• The spindizzy is an anti-gravity and faster-than-light flight device. The drive also produces a "force field" barrier around the city that keeps in its atmosphere and heat. One unusual aspect of the drive is that the larger the mass inside the spindizzy field, the higher velocity it can achieve. In several stories in which planets were equipped with spindizzy drives, the speed of travel is so high only computers can react quickly enough to avoid collisions with stars.
  • The Dirac communicator allows instantaneous communication across the width of a galaxy. It was named after Paul Dirac. It occurs often in Blish's fiction and its creation is described in the novel The Quincunx of Time.
  • Bethé barrier: a sort of defensive barrier sometimes set up at an Okie city's limits.
  • Transistor metals: the story mentions germanium often, including as a money metal, but it never mentions silicon. In the real world, silicon became reliable as a transistor metal in 1957-1958, after most of these books were published.
  • In the start of A Life for the Stars a man booking a ride in a computer-controlled taxicab spoke his social security number to it, demonstrating computer voice recognition.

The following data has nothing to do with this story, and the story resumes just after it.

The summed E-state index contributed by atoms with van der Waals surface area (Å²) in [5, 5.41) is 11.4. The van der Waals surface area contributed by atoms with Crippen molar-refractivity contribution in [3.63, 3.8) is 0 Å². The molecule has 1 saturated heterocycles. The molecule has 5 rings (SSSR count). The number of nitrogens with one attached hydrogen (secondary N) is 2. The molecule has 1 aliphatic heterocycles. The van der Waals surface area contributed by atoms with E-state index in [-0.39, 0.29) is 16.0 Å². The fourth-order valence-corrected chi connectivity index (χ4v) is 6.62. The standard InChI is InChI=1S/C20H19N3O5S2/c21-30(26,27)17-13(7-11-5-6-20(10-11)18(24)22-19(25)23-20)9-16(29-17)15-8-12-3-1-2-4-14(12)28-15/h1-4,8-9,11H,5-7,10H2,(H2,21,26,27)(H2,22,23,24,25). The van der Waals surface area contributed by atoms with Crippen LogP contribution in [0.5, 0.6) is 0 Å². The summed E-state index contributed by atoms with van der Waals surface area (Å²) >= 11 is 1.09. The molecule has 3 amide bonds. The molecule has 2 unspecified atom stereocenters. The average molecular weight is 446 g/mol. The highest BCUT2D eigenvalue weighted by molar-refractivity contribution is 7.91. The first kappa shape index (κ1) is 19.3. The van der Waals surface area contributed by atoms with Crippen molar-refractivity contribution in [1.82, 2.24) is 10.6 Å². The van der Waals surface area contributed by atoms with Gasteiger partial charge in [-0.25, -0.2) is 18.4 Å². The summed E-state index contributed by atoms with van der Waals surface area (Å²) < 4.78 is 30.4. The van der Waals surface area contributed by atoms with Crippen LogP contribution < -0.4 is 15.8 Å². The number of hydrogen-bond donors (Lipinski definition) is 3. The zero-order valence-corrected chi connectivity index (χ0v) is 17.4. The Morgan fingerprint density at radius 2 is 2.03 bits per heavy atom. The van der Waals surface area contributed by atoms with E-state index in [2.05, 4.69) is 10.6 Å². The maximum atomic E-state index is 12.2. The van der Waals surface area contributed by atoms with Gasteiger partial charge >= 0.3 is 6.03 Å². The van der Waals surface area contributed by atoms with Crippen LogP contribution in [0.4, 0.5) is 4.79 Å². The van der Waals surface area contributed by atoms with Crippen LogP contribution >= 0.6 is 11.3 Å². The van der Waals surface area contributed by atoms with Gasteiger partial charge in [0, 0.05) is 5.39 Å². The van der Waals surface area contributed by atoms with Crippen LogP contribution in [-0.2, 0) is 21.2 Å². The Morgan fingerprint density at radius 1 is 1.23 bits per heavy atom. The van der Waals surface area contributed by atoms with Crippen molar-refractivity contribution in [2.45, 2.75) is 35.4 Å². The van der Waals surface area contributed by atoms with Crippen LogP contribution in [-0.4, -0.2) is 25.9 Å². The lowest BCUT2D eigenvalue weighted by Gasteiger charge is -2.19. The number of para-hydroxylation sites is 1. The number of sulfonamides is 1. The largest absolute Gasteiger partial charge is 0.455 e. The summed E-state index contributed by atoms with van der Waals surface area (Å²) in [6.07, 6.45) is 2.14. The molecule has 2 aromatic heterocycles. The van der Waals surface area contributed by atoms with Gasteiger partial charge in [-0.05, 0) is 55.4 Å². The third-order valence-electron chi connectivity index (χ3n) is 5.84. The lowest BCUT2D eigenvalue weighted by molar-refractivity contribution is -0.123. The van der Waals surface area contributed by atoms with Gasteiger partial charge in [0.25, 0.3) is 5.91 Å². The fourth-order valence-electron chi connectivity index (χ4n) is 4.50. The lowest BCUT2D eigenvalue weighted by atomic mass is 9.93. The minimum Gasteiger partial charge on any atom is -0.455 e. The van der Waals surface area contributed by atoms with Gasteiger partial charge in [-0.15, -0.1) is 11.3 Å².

The Dillon-Wagoner Graviton Polarity Generator, known colloquially as the spindizzy, is a fictitious anti-gravity device imagined by Blish in Cities in Flight. This device grows more efficient with the amount of mass being lifted, which was used as the hook for the stories—it was more effective to lift an entire city than it was to lift something smaller, such as a classic spaceship. This is taken to extremes in the final stories, where an entire planet is used to cross the galaxy in a matter of hours using the spindizzy drive.

According to the stories, the spindizzy is based on the Blackett effect—principles contained in an equation coined by British physicist P.M.S. Blackett. Several other Blish stories involving novel space drives contain the same assertion. Blackett's original formula was an attempt to correlate the known magnetic fields of large rotating bodies, such as the Sun, Earth, and a star in Cygnus whose field had been measured indirectly.[8] It was unusual in that it attempted to relate the gravitational field and the electromagnetic field, the one governing forces between masses, the other governing forces between electric charges. However, it was never accepted, and was disproved by new discoveries such as magnetic field reversals on Earth and the Sun, and the lack of a magnetic field on bodies such as Mars, despite its rotation being similar to Earth's.

Blish's extrapolation was that if rotation combined with mass produces magnetism via gravity, then rotation and magnetism could produce anti-gravity. The field created by a spindizzy is described as altering the magnetic moment of any atom within its influence.